Yet, her view of abortion as a woman’s right does not alter the governor’s closing of clinics; the locus of power is in the political structure. When clinics that provide women access to abortion are forced to close it means that women lose their legal right. They lose the right to the “zone of privacy,” defying Roe V. Wade, which is the law of land.

When clinics are closing privileged women and low-income women are not affected equally. Privileged women can and do have access to good quality health care, have the financial means for contraceptives, and have access to safe abortion outside states like Texas. Their “zone of privacy” would not be violated; it would still be “broad enough to encompass a woman’s decision whether or not to terminate her pregnancy.”

Privileged women may believe that because they have wealth and social prominence they are removed from low-income rural women. Roe V. Wade is still there for them. They would not have to resort to life-threatening technologies should they need abortions. They would not depend on women’s clinics like those that just closed in Texas. Privileged women may not see the closing of clinics as their issues.

Women like Sheryl Sandberg, Condoleezza Rice and Anna Maria Chávez embark on banning the word “Bossy” and clearly language is significant and needs attention. At the same time denigrating terminology is symptomatic of a larger inequality, and getting rid of a word, avoids, rather than confronts the issue of inequality in America. Inequality does not skip the privileged in powerful places. Sheryl Sandberg’s own words point to it: “Women still represent only 5 percent of Fortune 500 CEOs. And more worrisome is that the number has been stagnant for a decade. What hasn’t changed fast enough is our acceptance and encouragement of female leadership.” [Parade]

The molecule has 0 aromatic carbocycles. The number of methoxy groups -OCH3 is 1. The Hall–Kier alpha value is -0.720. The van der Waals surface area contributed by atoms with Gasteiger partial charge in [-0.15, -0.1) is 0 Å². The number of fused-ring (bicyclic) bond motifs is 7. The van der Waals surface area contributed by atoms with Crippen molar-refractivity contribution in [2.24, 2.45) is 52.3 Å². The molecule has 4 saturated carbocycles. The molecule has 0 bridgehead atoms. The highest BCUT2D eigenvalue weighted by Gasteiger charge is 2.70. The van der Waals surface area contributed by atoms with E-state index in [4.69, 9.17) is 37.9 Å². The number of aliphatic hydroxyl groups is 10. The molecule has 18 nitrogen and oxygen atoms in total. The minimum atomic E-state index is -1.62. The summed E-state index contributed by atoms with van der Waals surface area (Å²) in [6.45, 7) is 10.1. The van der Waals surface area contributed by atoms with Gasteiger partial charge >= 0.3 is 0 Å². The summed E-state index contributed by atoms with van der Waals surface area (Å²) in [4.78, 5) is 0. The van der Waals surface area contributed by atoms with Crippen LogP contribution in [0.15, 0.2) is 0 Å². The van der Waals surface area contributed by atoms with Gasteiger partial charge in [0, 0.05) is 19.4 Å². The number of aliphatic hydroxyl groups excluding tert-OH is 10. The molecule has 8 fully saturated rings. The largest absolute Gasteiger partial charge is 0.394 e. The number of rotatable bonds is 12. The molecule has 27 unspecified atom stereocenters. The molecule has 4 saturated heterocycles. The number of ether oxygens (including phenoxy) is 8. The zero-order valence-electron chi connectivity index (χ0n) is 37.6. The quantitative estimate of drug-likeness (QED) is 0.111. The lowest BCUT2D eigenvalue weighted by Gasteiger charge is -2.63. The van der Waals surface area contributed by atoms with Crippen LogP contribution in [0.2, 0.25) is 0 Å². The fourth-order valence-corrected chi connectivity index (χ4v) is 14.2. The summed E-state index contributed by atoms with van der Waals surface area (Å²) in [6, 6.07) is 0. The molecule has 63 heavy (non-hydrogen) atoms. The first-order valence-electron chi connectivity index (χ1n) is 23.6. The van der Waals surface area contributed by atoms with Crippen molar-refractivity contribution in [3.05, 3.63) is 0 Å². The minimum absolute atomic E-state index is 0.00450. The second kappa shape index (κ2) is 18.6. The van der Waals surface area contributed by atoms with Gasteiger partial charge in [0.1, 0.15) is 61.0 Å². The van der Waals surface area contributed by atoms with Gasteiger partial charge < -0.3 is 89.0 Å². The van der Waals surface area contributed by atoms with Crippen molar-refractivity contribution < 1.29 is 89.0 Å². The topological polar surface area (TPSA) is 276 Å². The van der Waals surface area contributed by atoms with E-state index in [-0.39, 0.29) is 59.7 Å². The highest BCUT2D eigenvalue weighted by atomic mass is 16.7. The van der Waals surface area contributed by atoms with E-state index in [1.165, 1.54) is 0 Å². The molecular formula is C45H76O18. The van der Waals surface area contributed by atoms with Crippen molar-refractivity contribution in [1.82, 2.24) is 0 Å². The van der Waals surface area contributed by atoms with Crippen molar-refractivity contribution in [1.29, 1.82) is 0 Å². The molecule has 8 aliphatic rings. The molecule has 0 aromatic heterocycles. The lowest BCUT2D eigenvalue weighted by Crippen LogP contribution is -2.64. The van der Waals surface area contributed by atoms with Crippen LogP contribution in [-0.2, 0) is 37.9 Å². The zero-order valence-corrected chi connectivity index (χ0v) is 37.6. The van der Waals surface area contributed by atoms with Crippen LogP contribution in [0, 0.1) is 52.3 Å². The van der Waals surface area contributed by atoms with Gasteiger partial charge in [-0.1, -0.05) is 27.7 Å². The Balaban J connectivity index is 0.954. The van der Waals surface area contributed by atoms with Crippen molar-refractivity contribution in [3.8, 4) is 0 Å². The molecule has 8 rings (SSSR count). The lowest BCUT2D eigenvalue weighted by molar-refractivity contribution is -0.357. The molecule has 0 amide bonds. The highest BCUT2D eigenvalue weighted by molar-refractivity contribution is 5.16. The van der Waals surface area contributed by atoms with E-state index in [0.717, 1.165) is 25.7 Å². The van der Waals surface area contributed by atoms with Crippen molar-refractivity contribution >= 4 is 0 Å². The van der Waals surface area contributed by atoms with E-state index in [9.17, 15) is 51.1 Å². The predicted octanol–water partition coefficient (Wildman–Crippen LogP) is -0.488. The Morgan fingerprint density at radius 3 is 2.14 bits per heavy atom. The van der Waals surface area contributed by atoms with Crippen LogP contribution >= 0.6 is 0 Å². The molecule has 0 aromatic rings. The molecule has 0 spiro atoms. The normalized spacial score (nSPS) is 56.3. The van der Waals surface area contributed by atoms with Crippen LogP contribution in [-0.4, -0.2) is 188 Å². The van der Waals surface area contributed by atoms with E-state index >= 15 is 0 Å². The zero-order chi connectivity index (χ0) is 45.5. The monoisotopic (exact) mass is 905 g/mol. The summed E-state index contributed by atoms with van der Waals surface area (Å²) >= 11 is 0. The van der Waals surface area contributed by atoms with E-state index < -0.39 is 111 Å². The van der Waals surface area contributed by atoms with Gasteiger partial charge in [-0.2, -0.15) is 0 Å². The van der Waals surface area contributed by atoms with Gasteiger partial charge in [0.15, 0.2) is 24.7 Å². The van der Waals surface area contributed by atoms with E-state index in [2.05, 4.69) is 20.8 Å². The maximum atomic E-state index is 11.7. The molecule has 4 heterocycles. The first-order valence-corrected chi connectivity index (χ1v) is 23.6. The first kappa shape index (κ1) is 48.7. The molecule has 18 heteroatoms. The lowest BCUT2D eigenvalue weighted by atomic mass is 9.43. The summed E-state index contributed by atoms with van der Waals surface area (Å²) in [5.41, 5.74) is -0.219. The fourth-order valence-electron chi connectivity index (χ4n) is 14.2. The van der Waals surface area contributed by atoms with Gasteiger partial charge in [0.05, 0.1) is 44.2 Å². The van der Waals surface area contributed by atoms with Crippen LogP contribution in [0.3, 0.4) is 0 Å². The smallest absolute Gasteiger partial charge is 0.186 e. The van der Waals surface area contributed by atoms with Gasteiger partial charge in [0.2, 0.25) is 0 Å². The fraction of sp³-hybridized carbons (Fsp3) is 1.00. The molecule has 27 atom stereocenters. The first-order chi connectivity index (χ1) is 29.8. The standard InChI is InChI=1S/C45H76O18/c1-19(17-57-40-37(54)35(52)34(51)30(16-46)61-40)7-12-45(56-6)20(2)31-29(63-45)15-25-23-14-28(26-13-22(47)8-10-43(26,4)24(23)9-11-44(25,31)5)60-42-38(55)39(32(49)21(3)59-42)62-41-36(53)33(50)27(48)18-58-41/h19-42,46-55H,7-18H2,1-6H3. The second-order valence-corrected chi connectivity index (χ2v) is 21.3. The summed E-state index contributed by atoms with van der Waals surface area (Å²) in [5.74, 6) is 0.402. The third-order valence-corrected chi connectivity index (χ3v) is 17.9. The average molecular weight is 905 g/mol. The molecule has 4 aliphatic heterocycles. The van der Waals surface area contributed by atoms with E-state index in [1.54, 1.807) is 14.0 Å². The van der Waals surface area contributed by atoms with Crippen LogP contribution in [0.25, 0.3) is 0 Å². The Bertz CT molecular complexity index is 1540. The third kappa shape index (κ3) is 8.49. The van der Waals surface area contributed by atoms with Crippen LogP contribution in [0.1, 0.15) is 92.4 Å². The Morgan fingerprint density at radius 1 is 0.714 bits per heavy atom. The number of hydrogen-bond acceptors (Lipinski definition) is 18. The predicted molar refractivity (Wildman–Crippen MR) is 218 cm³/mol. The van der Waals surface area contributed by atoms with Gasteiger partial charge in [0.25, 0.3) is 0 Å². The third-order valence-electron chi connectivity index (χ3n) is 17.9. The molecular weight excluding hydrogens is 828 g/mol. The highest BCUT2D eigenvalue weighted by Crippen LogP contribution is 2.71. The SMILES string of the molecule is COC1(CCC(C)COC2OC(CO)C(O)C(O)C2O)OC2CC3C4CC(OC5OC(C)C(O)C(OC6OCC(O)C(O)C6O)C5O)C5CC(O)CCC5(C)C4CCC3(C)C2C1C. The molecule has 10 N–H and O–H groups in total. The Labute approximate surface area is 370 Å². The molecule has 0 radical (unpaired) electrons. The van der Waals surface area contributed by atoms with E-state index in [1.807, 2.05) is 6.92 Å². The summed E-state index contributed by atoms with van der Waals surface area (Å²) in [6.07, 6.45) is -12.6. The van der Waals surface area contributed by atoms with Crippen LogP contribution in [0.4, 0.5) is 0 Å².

Inequality for women in America needs more than abolishing words. There has to be an acknowledgement of that the word “Bossy,” the closing of women’s health clinics, denying women the right over their bodies, sexual assault in the military, women’s low numbers at the centers of political and economic power are all interconnected. All are symptoms of the same inequality.